Anyway, since Eminem is actually a top professional
rapper while Stallone was a mere dilettante at boxing, I guess it's
fair to say that it's even a better vehicle for him to show what he
can do than Rocky was for Stallone.
My advice to you is this. If you love rap, see it,
because it is a good film directed by the supremely talented Curtis Hanson
(L.A. Confidential), and Eminem is a surprisingly natural actor
playing a character very much like himself. But be advised that more
than half of
the film is rap and only 25% or so consists of plot and/or character development, so if
you hate rap this will be an unbearable experience, especially if you
dislike the kind of rap that is just an outpouring of anger.
DVD info from Amazon
1.85:1 . It looks great
Eminem rap battles showcase Eminem free-styling against
local Detroit rappers who auditioned to appear in the movie
uncensored Eminem music video of "Superman", not shown on
Behind the scenes with Eminem:
"The Making of 8 Mile"
The Music of 8 Mile
I like hip-hop in a lot of ways, but I'm not a major
fan, so I found it
a chore to watch at times.
Here's a thought - is rap a form of music? I don't
know the answer to that, but assume for a minute that it is. I always
hear people call it "rap music", and I guess it is music in the sense
of pure rhythm without the melody, like a drum solo. In that case,
this film is a musical, since (given the assumption), it has more
musical minutes per total running minutes than movies like Brigadoon
and Man of la Mancha.
Who would have thought that Eminem would be the guy
to bring back the movie musical? Has Gene Kelly's corpse stopped
8 Mile (2002) is a completely
standard sports film, basically a remake of Rocky. Substitute
rap for boxing, and Eminem for Stallone, and you have it. Eminem
lives with his trailer trash mother, Kim Basinger, who has her
share of problems. Her unemployed boyfriend refuses to go down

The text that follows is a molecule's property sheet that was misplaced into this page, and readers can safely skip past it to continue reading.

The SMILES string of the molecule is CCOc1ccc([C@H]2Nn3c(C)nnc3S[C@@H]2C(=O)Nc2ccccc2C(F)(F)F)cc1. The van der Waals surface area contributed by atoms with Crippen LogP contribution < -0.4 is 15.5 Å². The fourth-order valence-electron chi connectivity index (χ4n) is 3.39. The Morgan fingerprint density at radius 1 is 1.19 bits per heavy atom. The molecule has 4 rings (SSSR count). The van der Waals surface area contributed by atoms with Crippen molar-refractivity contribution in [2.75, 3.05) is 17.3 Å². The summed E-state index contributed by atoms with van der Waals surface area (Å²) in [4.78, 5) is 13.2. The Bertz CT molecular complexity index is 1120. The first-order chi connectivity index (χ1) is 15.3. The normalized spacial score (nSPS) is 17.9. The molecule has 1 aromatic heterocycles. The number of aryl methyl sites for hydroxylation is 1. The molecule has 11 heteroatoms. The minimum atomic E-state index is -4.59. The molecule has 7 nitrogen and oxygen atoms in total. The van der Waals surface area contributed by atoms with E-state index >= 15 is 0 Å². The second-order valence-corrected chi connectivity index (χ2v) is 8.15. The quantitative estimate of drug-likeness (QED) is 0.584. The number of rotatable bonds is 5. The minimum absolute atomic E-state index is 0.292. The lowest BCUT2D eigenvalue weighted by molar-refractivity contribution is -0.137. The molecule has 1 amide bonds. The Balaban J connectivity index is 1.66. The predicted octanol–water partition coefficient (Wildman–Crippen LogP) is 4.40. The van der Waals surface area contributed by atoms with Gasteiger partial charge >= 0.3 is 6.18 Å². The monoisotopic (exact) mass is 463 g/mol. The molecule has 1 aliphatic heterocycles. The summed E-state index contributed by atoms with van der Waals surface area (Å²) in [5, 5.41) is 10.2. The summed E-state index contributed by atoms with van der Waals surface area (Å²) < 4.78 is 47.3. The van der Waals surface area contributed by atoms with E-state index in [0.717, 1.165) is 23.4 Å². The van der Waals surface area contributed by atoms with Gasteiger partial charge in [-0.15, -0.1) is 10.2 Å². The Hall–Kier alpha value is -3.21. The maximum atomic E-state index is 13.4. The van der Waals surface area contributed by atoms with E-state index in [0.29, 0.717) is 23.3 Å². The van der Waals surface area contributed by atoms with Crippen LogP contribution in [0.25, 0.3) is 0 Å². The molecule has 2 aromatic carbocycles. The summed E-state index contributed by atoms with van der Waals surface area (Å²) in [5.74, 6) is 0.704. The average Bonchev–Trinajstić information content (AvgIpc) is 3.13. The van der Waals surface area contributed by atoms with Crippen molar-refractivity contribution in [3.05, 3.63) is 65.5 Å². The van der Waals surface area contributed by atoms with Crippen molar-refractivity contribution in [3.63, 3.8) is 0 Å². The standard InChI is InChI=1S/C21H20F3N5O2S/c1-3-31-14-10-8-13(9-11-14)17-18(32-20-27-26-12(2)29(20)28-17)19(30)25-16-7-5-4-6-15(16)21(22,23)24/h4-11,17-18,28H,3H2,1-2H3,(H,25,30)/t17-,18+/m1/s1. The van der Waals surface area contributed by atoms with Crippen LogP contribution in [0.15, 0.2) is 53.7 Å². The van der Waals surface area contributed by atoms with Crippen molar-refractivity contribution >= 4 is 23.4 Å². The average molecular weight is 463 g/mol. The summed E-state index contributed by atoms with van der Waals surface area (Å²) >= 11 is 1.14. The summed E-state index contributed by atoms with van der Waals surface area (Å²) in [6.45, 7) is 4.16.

on her, and she is about to be evicted from her trailer. Eminem
himself works in an auto-parts factory, where he catches a lot
of crap as the only white employee. His way out is to be
"discovered" and become a rap star. He has a support group of
other wannabe rappers, and a group of rival rapper enemies.
Eminem's character stays very much within himself, which could
have made it a long 110 minutes, but he was just the
counterpoint to an entire cast of "dayglow colorful" characters.
In the end, I cared about the Eminem character, and was rooting
for him to score the final knockout. Thus, for me, the film
worked. It was also a major financial success, proving that
formulas exist because they can work when executed well.
Box Office Mojo. It just about broke even from domestic
gross alone. A success. $116 million domestic gross, about
the same overseas.
Production budget $41 million, advertising costs $30
Cinema Score. There was no distinction between gender
scores, but there was a strong correlation to age. The film
appealed to young audiences (A's), with the scores declining
in proportion to age.
guideline: 7.5 usually indicates a level of
excellence, about like three and a half stars
from the critics. 6.0 usually indicates lukewarm
watchability, about like two and a half stars
from the critics. The fives are generally not
worthwhile unless they are really your kind of
material, about like two stars from the critics.
Films under five are generally awful even if you
like that kind of film, equivalent to about one
and a half stars from the critics or less,
depending on just how far below five the rating
guideline: A means the movie is so good it
will appeal to you even if you hate the genre. B means the movie is not
good enough to win you over if you hate the
genre, but is good enough to do so if you have an
open mind about this type of film. C means it will only
appeal to genre addicts, and has no crossover
appeal. D means you'll hate it even if you
like the genre. E means that you'll hate it even if
you love the genre. F means that the film is not only
unappealing across-the-board, but technically
inept as well.
Based on this description,
Scoop says, "C+.
I guess the genre is musicals, and the sub genre is "angry
hip-hop musicals". If you like Eminem, this is essentially a
concert film with a thin patina of plot and character
development. It's a good movie, but if you hate rap in general and Eminem in
particular, don't say I didn't warn you." Tuna seconds the
C+, but calls the genre "classic
sports movie." (see notes above).